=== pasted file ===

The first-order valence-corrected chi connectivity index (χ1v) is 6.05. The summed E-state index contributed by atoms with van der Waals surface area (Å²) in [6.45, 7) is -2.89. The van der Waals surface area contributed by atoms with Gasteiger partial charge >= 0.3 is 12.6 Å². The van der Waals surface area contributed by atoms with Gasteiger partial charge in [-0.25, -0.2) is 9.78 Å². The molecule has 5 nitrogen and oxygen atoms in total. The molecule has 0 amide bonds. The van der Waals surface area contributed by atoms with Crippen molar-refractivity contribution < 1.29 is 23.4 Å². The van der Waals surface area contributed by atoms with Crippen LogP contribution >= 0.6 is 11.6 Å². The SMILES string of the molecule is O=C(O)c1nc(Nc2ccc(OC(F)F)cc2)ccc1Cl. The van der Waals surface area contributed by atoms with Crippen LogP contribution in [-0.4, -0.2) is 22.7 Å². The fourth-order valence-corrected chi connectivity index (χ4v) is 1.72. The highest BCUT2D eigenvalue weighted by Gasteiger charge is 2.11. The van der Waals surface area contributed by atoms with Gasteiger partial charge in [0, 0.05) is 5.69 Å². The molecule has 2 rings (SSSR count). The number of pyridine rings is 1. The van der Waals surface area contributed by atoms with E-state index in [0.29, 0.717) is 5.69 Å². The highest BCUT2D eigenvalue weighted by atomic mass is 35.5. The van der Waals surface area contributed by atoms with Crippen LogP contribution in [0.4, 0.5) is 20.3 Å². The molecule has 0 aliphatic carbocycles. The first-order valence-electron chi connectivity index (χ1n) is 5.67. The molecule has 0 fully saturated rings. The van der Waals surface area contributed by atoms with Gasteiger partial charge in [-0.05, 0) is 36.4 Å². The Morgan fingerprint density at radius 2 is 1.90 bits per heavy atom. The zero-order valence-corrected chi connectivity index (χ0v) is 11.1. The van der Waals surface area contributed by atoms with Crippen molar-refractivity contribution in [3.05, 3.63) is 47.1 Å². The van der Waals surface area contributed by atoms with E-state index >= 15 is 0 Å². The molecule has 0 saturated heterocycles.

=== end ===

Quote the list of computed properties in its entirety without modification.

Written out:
The first-order valence-corrected chi connectivity index (χ1v) is 6.05. The summed E-state index contributed by atoms with van der Waals surface area (Å²) in [6.45, 7) is -2.89. The van der Waals surface area contributed by atoms with Gasteiger partial charge >= 0.3 is 12.6 Å². The van der Waals surface area contributed by atoms with Gasteiger partial charge in [-0.25, -0.2) is 9.78 Å². The molecule has 5 nitrogen and oxygen atoms in total. The molecule has 0 amide bonds. The van der Waals surface area contributed by atoms with Crippen molar-refractivity contribution < 1.29 is 23.4 Å². The van der Waals surface area contributed by atoms with Crippen LogP contribution >= 0.6 is 11.6 Å². The SMILES string of the molecule is O=C(O)c1nc(Nc2ccc(OC(F)F)cc2)ccc1Cl. The van der Waals surface area contributed by atoms with Crippen LogP contribution in [-0.4, -0.2) is 22.7 Å². The fourth-order valence-corrected chi connectivity index (χ4v) is 1.72. The highest BCUT2D eigenvalue weighted by Gasteiger charge is 2.11. The van der Waals surface area contributed by atoms with Gasteiger partial charge in [0, 0.05) is 5.69 Å². The molecule has 2 rings (SSSR count). The number of pyridine rings is 1. The van der Waals surface area contributed by atoms with E-state index in [0.29, 0.717) is 5.69 Å². The highest BCUT2D eigenvalue weighted by atomic mass is 35.5. The van der Waals surface area contributed by atoms with Crippen LogP contribution in [0.4, 0.5) is 20.3 Å². The molecule has 0 aliphatic carbocycles. The first-order valence-electron chi connectivity index (χ1n) is 5.67. The molecule has 0 fully saturated rings. The van der Waals surface area contributed by atoms with Gasteiger partial charge in [-0.05, 0) is 36.4 Å². The Morgan fingerprint density at radius 2 is 1.90 bits per heavy atom. The zero-order valence-corrected chi connectivity index (χ0v) is 11.1. The van der Waals surface area contributed by atoms with Crippen molar-refractivity contribution in [3.05, 3.63) is 47.1 Å². The van der Waals surface area contributed by atoms with E-state index >= 15 is 0 Å². The molecule has 0 saturated heterocycles.